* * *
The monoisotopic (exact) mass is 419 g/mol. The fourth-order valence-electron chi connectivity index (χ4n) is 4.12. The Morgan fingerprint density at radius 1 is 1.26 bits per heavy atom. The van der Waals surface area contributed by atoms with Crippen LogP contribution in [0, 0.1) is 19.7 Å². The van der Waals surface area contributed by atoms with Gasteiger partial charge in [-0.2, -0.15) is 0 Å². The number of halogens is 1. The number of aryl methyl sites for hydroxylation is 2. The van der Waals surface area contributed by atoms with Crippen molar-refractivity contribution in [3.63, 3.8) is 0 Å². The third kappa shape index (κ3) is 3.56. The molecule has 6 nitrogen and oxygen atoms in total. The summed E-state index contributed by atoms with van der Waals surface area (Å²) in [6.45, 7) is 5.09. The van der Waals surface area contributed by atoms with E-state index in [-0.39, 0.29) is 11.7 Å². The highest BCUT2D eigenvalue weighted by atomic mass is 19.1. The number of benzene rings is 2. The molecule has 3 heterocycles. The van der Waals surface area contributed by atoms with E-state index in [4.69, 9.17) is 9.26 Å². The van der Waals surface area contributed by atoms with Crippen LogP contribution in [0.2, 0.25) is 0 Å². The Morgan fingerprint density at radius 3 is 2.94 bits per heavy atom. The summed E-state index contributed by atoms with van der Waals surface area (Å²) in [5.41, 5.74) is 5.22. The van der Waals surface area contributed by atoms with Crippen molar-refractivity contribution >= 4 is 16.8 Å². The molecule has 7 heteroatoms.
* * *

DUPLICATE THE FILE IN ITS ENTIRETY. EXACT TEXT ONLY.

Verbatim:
The monoisotopic (exact) mass is 419 g/mol. The fourth-order valence-electron chi connectivity index (χ4n) is 4.12. The Morgan fingerprint density at radius 1 is 1.26 bits per heavy atom. The van der Waals surface area contributed by atoms with Crippen LogP contribution in [0, 0.1) is 19.7 Å². The van der Waals surface area contributed by atoms with Gasteiger partial charge in [-0.2, -0.15) is 0 Å². The number of halogens is 1. The number of aryl methyl sites for hydroxylation is 2. The van der Waals surface area contributed by atoms with Crippen molar-refractivity contribution in [3.63, 3.8) is 0 Å². The third kappa shape index (κ3) is 3.56. The molecule has 6 nitrogen and oxygen atoms in total. The summed E-state index contributed by atoms with van der Waals surface area (Å²) in [6.45, 7) is 5.09. The van der Waals surface area contributed by atoms with E-state index in [-0.39, 0.29) is 11.7 Å². The highest BCUT2D eigenvalue weighted by atomic mass is 19.1. The number of benzene rings is 2. The molecule has 3 heterocycles. The van der Waals surface area contributed by atoms with E-state index in [4.69, 9.17) is 9.26 Å². The van der Waals surface area contributed by atoms with Crippen LogP contribution in [0.2, 0.25) is 0 Å². The Morgan fingerprint density at radius 3 is 2.94 bits per heavy atom. The summed E-state index contributed by atoms with van der Waals surface area (Å²) in [5.41, 5.74) is 5.22. The van der Waals surface area contributed by atoms with Crippen molar-refractivity contribution >= 4 is 16.8 Å². The molecule has 7 heteroatoms.